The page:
The renovation and restoration of this mid-century modern house respects the integrity of the original design by Edgar Tafel, a disciple of Frank Lloyd Wright, while opening up the existing spaces to make them work for a young family from New York City. SMA’s redesign also lightens the interior palette, without losing the patina of time, and enhances living areas and bedrooms with built-in cabinetry and additional closets. The wood-brick-and-glass house, which was built in 1951, was saved from the wrecking ball in 2018. Among the strengths of Tafel’s design are the house’s sweeping horizontal lines and the surprisingly functional split-level layout, but the interior spaces suffered from being cramped, dark and tired.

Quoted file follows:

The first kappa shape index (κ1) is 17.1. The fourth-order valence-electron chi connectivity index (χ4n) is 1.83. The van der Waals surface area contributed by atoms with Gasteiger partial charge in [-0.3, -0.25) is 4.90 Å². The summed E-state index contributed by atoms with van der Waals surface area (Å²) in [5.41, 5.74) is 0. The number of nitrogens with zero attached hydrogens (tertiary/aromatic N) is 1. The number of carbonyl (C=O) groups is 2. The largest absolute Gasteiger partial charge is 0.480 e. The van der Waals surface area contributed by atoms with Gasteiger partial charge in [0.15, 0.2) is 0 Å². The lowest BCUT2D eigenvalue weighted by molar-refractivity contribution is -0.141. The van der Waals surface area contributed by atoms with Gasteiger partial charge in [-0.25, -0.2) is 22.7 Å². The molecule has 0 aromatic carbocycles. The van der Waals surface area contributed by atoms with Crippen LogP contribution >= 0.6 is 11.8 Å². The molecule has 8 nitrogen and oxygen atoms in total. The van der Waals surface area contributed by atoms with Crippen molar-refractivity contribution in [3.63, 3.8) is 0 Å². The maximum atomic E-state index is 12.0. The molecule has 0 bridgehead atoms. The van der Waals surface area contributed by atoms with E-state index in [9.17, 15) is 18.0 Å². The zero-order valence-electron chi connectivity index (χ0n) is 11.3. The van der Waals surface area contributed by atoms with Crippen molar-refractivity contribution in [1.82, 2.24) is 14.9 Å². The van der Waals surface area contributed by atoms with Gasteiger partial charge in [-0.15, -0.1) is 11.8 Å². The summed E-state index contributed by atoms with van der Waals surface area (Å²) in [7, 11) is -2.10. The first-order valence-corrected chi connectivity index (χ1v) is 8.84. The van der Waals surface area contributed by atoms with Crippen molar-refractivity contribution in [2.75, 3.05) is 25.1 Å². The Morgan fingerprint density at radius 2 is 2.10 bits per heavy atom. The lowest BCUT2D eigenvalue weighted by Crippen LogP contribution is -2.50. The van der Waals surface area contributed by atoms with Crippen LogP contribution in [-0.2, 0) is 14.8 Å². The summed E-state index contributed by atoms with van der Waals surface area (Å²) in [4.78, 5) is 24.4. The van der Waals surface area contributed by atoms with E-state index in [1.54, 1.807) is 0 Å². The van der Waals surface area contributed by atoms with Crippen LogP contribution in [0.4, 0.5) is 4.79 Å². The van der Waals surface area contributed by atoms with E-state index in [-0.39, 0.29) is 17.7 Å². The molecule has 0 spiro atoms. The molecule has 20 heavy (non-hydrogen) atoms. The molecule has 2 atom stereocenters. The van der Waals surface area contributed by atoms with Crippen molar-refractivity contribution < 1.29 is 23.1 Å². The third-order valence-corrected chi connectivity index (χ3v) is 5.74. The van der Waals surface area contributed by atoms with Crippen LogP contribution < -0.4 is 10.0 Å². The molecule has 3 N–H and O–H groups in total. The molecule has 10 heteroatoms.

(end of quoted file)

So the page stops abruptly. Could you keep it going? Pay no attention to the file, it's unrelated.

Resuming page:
To lighten the palette of the house, dark-stained wood floors were stripped bare and given a natural finish; the pale golden hues of Douglas fir were used for cabinetry and doors. The living room, with its dramatic Roman brick fireplace and cathedral ceiling, was opened to the dining room, and updated with new recessed and cove lighting. The primary bedroom suite was reconfigured for more privacy, the ceiling of the bathroom raised to improve spaciousness. Outside, the strong horizontal lines were emphasized by replacing the old asphalt shingles with a dark gray, wide-format porcelain tile. The entrance steps were reconfigured with wide fan-shaped bluestone treads and reclaimed brick risers to align with the coursing of the adjacent brick planter.
1951 (Tafel), 2019 (SMA)
Stephen Moser, principal
Helene Lee, project designer
Ryan Griffin, project manager
Anthony Chan, Kiril Bejoulev, Georgine Botha
Columbia University Avery Library,
The Edgar A. Tafel Archive